Associative Learning and Synaptic Plasticity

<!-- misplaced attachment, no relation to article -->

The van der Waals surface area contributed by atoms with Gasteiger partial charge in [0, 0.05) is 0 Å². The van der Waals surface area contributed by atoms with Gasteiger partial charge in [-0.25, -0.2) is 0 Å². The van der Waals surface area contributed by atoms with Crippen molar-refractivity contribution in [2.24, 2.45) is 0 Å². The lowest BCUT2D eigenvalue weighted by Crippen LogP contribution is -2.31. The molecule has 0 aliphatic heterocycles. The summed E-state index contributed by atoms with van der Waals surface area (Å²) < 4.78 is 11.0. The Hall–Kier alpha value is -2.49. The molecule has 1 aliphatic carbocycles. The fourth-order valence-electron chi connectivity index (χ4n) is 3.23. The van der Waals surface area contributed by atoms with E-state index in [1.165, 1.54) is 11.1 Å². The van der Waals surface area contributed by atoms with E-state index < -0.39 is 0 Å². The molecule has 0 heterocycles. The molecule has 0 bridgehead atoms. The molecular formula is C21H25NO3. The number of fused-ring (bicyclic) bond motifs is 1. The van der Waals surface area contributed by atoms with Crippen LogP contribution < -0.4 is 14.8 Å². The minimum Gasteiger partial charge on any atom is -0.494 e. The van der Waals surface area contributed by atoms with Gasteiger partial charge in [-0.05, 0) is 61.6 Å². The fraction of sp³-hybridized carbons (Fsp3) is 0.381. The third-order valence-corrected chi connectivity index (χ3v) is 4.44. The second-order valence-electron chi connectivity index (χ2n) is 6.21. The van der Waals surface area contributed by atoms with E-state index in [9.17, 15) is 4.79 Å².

D. O. Hebb proposed on psychological grounds the existence of synaptic modifications during learning, in the absence, then, of any physiological evidence for such modifications. The 1973 article dealt with the modeling of some psychological data on the learning of lists. T. Kohonen et al. used the terms “associative memory” and “associative learning” for two distinct yet interrelated sets of cognitive phenomena. One set of phenomena involves memory or learning of associations that develop, for example, by classical conditioning or serial learning of lists. The other set involves recollection of a total pattern if part of the pattern is perceived: the term associative memory is restricted to denote a process in which a signal pattern is recalled upon the basis of a fraction of it. After the early invertebrate work, the search for synaptic plasticity in mammals began with the hippocampus, the area involved in consolidation of short-term memory into long-term memory.